Sex, a hot topic among teens, sparked an incendiary reaction around the Wenatchee community.
Parents in Wenatchee, Wash., were angered by an article in the student newspaper about the proper use of a condom, which included a drawing similar to those inside condom boxes of a condom being put on some fingers. The illustration was part of a series on sexuality in The Apple Leaf.
Following publication, some parents complained that the series violated their rights under the the Protection of Pupil Rights Act, sometimes called the Hatch Amendment, which gives parents the right to review student surveys or instructional material on specific topics (including sex education) before it is included in the curriculum.
The complaints prompted the principal to put into practice a policy left dormant for years: review of the paper prior to publication.
That decision sparked criticism from newspaper staff.
“The Hatch Amendment doesn’t apply because we don’t force people to look at our material,” editor Steve Boni said. “What runs in the paper isn’t part of the curriculum.”
The series was introduced in a staff editorial, claiming the need to provide more information on sexuality since “the health curriculum doesn’t do enough to educate students about the reality and consequences of sexuality.”
It goes on to state the paper’s goal: “clear up misconceptions” about sexuality seeded by society and to bring the topic out in the open to “make the subject less taboo within the student body, or even in the Wenatchee community.”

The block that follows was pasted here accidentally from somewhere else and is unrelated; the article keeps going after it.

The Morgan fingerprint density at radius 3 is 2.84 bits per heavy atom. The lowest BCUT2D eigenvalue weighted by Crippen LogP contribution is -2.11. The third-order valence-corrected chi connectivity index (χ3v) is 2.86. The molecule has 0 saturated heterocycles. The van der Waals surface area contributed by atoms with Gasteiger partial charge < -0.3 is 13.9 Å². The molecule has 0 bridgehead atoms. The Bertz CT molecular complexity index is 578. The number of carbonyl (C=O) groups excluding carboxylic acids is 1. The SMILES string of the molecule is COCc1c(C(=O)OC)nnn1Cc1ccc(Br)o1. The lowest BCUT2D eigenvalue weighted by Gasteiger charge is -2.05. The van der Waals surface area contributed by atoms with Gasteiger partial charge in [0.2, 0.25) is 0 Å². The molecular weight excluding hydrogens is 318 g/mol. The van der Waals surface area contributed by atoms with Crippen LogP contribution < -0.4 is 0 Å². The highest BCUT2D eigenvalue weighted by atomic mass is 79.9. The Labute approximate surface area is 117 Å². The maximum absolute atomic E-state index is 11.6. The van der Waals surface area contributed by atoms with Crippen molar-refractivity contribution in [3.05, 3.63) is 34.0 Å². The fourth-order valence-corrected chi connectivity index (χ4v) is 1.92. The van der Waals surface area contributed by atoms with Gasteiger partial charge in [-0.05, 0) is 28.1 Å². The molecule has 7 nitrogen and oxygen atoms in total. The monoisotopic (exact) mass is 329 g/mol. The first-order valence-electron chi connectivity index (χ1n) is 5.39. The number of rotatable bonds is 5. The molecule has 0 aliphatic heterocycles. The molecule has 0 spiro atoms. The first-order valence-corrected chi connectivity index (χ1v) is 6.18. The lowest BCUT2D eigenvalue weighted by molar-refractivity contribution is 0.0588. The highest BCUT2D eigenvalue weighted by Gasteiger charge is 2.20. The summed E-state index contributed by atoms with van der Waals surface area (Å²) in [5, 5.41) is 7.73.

The spread featured a straightforward dialogue on topics like homosexuality and abortion, which were tackled by a diverse group of students.
“The students are mostly supportive,” managing editor Jeannie Tucker said. “A lot of people were shocked at first but a lot said it’s about time somebody printed this or said this because it’s in the curriculum but not taught.”
Principal Mike Franza is now reviewing all the editions before publication, claiming that the Jan. 30 articles violated school district policy.
“It’s just so frustrating that [Franza] seemed so supportive before of our publication and now he seems concerned he has to review the paper,” Boni said.
SPLC View: As discussed above, I think school officials here are clearly misguided in attempting to equate material produced by a student-edited newspaper with teaching material produced by professional educators that is part of the school’s official curriculum. Moreover, the Protection of Pupil Rights Act only regulates mandatory surveys, not the sort of optional